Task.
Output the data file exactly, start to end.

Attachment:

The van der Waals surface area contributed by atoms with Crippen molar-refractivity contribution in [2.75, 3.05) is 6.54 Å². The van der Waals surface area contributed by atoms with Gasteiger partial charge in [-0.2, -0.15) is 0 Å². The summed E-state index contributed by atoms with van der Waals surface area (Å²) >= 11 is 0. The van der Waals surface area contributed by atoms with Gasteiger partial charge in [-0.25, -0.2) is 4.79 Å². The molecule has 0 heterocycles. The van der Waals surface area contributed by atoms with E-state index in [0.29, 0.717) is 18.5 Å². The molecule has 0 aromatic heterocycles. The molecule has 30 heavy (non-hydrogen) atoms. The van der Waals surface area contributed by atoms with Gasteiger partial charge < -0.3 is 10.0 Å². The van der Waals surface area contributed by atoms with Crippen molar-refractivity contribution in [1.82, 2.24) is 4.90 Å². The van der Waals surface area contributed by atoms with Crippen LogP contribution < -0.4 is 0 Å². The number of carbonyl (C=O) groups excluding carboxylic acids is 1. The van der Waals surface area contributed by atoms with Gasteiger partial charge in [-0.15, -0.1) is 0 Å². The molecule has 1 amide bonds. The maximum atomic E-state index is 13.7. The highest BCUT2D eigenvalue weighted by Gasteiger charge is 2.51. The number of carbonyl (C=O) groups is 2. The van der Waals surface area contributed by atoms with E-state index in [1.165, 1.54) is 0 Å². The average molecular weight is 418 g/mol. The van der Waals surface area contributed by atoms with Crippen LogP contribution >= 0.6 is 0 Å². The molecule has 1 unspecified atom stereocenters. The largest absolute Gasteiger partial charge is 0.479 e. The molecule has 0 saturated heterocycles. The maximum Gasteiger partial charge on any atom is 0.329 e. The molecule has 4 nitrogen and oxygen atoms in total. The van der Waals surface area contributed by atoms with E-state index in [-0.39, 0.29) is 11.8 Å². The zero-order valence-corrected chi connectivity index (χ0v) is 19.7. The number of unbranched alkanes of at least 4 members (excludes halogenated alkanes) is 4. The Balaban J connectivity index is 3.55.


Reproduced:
The van der Waals surface area contributed by atoms with Crippen molar-refractivity contribution in [2.75, 3.05) is 6.54 Å². The van der Waals surface area contributed by atoms with Gasteiger partial charge in [-0.2, -0.15) is 0 Å². The summed E-state index contributed by atoms with van der Waals surface area (Å²) >= 11 is 0. The van der Waals surface area contributed by atoms with Gasteiger partial charge in [-0.25, -0.2) is 4.79 Å². The molecule has 0 heterocycles. The van der Waals surface area contributed by atoms with E-state index in [0.29, 0.717) is 18.5 Å². The molecule has 0 aromatic heterocycles. The molecule has 30 heavy (non-hydrogen) atoms. The van der Waals surface area contributed by atoms with Gasteiger partial charge < -0.3 is 10.0 Å². The van der Waals surface area contributed by atoms with Crippen molar-refractivity contribution in [1.82, 2.24) is 4.90 Å². The van der Waals surface area contributed by atoms with Crippen LogP contribution < -0.4 is 0 Å². The number of carbonyl (C=O) groups excluding carboxylic acids is 1. The van der Waals surface area contributed by atoms with Gasteiger partial charge in [-0.15, -0.1) is 0 Å². The molecule has 1 amide bonds. The maximum atomic E-state index is 13.7. The highest BCUT2D eigenvalue weighted by Gasteiger charge is 2.51. The number of carbonyl (C=O) groups is 2. The van der Waals surface area contributed by atoms with E-state index in [1.165, 1.54) is 0 Å². The average molecular weight is 418 g/mol. The van der Waals surface area contributed by atoms with Crippen LogP contribution >= 0.6 is 0 Å². The molecule has 1 unspecified atom stereocenters. The largest absolute Gasteiger partial charge is 0.479 e. The molecule has 0 saturated heterocycles. The maximum Gasteiger partial charge on any atom is 0.329 e. The molecule has 4 nitrogen and oxygen atoms in total. The van der Waals surface area contributed by atoms with E-state index in [-0.39, 0.29) is 11.8 Å². The zero-order valence-corrected chi connectivity index (χ0v) is 19.7. The number of unbranched alkanes of at least 4 members (excludes halogenated alkanes) is 4. The Balaban J connectivity index is 3.55.